The assault on Gaza in 2008 came after three years of extreme provocation. After Israel ethnically cleansed Gaza of its Jewish residents, Hamas rewarded Israel for that costly withdrawal by waging a murderous three-year campaign of firing missiles at the towns of southern cities of Israel, notably Sderot. The fact that after 8,000 missiles landed on Sderot there was so little loss of life was due to the grace of God and the fact that all homes in Sderot have bomb-proof shelters.
The citizens of Sderot received 15-second warnings of rockets falling on their homes, schools and synagogues (and that was only because they could hear the missiles approaching). Civilians in Gaza received warnings from Israel by SMS messaging and leaflet drops two hours before Israeli struck at areas being used to launch rockets. The reason so many civilian men, women and children in Gaza died was because Hamas used so many as human shields. Col Richard Kemp who was Commander of British Forces in Afghanistan has stated that in the history of warfare there has never been a time when an army has made more efforts to reduce civilian casualties and deaths of innocent people than the Israel Defence Force did in Gaza.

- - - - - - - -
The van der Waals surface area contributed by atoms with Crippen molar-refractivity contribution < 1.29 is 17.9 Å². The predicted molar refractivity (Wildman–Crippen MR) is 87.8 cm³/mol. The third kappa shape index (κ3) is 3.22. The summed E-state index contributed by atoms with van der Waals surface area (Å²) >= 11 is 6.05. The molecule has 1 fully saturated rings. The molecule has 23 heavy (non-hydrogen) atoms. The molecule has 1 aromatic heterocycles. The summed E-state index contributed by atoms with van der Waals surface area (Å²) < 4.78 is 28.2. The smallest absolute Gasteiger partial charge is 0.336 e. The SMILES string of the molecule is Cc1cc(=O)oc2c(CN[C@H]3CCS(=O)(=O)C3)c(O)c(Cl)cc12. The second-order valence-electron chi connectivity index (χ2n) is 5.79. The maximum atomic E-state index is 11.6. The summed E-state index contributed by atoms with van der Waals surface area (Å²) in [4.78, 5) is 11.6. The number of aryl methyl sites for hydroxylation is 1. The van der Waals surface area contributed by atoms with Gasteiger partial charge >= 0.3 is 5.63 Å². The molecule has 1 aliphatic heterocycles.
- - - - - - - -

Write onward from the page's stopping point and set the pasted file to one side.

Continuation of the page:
While you and PSC charge Israel with war crimes, the head of NATO has been studying the tactics and methods of the IDF in order to gain a better understanding of how to deal with the ongoing war in Afghanistan.
The overwhelming majority of those making accusations fail to make at least one of the following very basic distinctions.
1. The distinction between opposing some actions of the state of Israel, and being anti-Semitic.
I think it is more a matter that you fail to distinguish between opposing the state of Israel when it is blameworthy and supporting a group that raises funds for Hamas, a terrorist organisation which in 2007 murdered 31 year-old Rami Ayyad, the manager of the Gaza Bible Bookshop, and is religiously cleansing Gaza of Christians.
The clearly anti-Semitic Hamas Charter states:
Israel will exist and will continue to exist until Islam will obliterate it, just as it obliterated others before it. (The Martyr, Imam Hassan al-Banna, of blessed memory).
The Islamic Resistance Movement believes that the land of Palestine is an Islamic Waqf consecrated for future Muslim generations until Judgement Day. It, or any part of it, should not be squandered: it, or any part of it, should not be given up.
There is no solution for the Palestinian question except through Jihad. Initiatives, proposals and international conferences are all a waste of time and vain endeavours.